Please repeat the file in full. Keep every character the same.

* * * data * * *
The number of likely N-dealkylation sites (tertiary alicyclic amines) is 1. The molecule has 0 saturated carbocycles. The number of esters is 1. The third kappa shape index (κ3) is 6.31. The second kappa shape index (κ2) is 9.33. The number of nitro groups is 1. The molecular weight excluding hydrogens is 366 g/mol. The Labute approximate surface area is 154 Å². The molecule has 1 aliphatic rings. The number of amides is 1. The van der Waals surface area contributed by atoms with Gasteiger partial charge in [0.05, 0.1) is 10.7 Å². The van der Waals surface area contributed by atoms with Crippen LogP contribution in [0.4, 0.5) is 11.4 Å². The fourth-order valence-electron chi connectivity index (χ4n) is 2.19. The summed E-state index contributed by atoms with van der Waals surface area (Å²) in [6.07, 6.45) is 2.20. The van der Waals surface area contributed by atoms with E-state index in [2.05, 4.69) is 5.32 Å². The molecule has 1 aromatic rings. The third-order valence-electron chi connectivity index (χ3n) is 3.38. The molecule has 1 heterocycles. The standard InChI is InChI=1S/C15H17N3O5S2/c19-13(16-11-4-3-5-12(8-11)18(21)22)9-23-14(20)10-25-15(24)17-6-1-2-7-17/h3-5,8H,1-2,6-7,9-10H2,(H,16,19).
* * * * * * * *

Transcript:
The number of likely N-dealkylation sites (tertiary alicyclic amines) is 1. The molecule has 0 saturated carbocycles. The number of esters is 1. The third kappa shape index (κ3) is 6.31. The second kappa shape index (κ2) is 9.33. The number of nitro groups is 1. The molecular weight excluding hydrogens is 366 g/mol. The Labute approximate surface area is 154 Å². The molecule has 1 aliphatic rings. The number of amides is 1. The van der Waals surface area contributed by atoms with Gasteiger partial charge in [0.05, 0.1) is 10.7 Å². The van der Waals surface area contributed by atoms with Crippen LogP contribution in [0.4, 0.5) is 11.4 Å². The fourth-order valence-electron chi connectivity index (χ4n) is 2.19. The summed E-state index contributed by atoms with van der Waals surface area (Å²) in [6.07, 6.45) is 2.20. The van der Waals surface area contributed by atoms with E-state index in [2.05, 4.69) is 5.32 Å². The molecule has 1 aromatic rings. The third-order valence-electron chi connectivity index (χ3n) is 3.38. The molecule has 1 heterocycles. The standard InChI is InChI=1S/C15H17N3O5S2/c19-13(16-11-4-3-5-12(8-11)18(21)22)9-23-14(20)10-25-15(24)17-6-1-2-7-17/h3-5,8H,1-2,6-7,9-10H2,(H,16,19).